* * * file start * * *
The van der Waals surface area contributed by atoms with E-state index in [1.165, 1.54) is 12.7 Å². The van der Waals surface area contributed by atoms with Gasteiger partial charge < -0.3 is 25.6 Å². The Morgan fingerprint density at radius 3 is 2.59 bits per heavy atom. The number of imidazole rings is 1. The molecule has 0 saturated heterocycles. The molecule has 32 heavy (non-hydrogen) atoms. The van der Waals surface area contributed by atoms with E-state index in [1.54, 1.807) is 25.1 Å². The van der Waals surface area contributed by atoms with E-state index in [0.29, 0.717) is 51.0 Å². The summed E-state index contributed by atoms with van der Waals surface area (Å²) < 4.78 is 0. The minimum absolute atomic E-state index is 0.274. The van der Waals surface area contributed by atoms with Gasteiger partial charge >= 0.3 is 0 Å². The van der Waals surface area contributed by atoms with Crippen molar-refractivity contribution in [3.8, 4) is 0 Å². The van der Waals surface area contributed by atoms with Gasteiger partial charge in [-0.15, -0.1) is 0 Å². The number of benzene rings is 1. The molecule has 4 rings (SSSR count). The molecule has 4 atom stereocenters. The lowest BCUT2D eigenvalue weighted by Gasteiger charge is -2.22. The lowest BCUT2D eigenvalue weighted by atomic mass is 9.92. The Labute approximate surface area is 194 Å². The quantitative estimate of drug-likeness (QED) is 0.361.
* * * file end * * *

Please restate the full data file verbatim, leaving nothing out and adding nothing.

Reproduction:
The van der Waals surface area contributed by atoms with E-state index in [1.165, 1.54) is 12.7 Å². The van der Waals surface area contributed by atoms with Gasteiger partial charge < -0.3 is 25.6 Å². The Morgan fingerprint density at radius 3 is 2.59 bits per heavy atom. The number of imidazole rings is 1. The molecule has 0 saturated heterocycles. The molecule has 32 heavy (non-hydrogen) atoms. The van der Waals surface area contributed by atoms with E-state index in [1.54, 1.807) is 25.1 Å². The van der Waals surface area contributed by atoms with E-state index in [0.29, 0.717) is 51.0 Å². The summed E-state index contributed by atoms with van der Waals surface area (Å²) < 4.78 is 0. The minimum absolute atomic E-state index is 0.274. The van der Waals surface area contributed by atoms with Gasteiger partial charge >= 0.3 is 0 Å². The van der Waals surface area contributed by atoms with Crippen molar-refractivity contribution in [3.8, 4) is 0 Å². The van der Waals surface area contributed by atoms with Gasteiger partial charge in [-0.15, -0.1) is 0 Å². The number of benzene rings is 1. The molecule has 4 rings (SSSR count). The molecule has 4 atom stereocenters. The lowest BCUT2D eigenvalue weighted by Gasteiger charge is -2.22. The lowest BCUT2D eigenvalue weighted by atomic mass is 9.92. The Labute approximate surface area is 194 Å². The quantitative estimate of drug-likeness (QED) is 0.361.